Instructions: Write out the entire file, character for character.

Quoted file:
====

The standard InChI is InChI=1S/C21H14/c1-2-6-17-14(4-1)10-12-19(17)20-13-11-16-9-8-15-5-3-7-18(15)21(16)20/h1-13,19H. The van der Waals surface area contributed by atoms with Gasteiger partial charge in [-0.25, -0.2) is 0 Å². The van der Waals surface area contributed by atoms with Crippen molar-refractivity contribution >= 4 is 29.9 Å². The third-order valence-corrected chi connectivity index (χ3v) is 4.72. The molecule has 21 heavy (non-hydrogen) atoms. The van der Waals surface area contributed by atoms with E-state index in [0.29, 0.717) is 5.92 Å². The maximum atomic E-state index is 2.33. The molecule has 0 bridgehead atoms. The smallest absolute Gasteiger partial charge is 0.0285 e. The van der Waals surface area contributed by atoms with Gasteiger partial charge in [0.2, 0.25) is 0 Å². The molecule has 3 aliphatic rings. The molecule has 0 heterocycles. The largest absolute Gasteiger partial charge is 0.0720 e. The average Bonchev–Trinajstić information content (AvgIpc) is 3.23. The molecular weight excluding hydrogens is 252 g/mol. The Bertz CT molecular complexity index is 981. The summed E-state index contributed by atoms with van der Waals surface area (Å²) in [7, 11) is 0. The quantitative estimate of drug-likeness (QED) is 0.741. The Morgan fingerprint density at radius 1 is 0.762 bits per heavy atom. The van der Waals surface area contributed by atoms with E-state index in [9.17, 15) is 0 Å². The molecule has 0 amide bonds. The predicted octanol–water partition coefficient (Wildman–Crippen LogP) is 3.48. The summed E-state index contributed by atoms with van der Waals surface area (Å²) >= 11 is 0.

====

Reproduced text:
The standard InChI is InChI=1S/C21H14/c1-2-6-17-14(4-1)10-12-19(17)20-13-11-16-9-8-15-5-3-7-18(15)21(16)20/h1-13,19H. The van der Waals surface area contributed by atoms with Gasteiger partial charge in [-0.25, -0.2) is 0 Å². The van der Waals surface area contributed by atoms with Crippen molar-refractivity contribution >= 4 is 29.9 Å². The third-order valence-corrected chi connectivity index (χ3v) is 4.72. The molecule has 21 heavy (non-hydrogen) atoms. The van der Waals surface area contributed by atoms with E-state index in [0.29, 0.717) is 5.92 Å². The maximum atomic E-state index is 2.33. The molecule has 0 bridgehead atoms. The smallest absolute Gasteiger partial charge is 0.0285 e. The van der Waals surface area contributed by atoms with Gasteiger partial charge in [0.2, 0.25) is 0 Å². The molecule has 3 aliphatic rings. The molecule has 0 heterocycles. The largest absolute Gasteiger partial charge is 0.0720 e. The average Bonchev–Trinajstić information content (AvgIpc) is 3.23. The molecular weight excluding hydrogens is 252 g/mol. The Bertz CT molecular complexity index is 981. The summed E-state index contributed by atoms with van der Waals surface area (Å²) in [7, 11) is 0. The quantitative estimate of drug-likeness (QED) is 0.741. The Morgan fingerprint density at radius 1 is 0.762 bits per heavy atom. The van der Waals surface area contributed by atoms with E-state index in [9.17, 15) is 0 Å². The molecule has 0 amide bonds. The predicted octanol–water partition coefficient (Wildman–Crippen LogP) is 3.48. The summed E-state index contributed by atoms with van der Waals surface area (Å²) >= 11 is 0.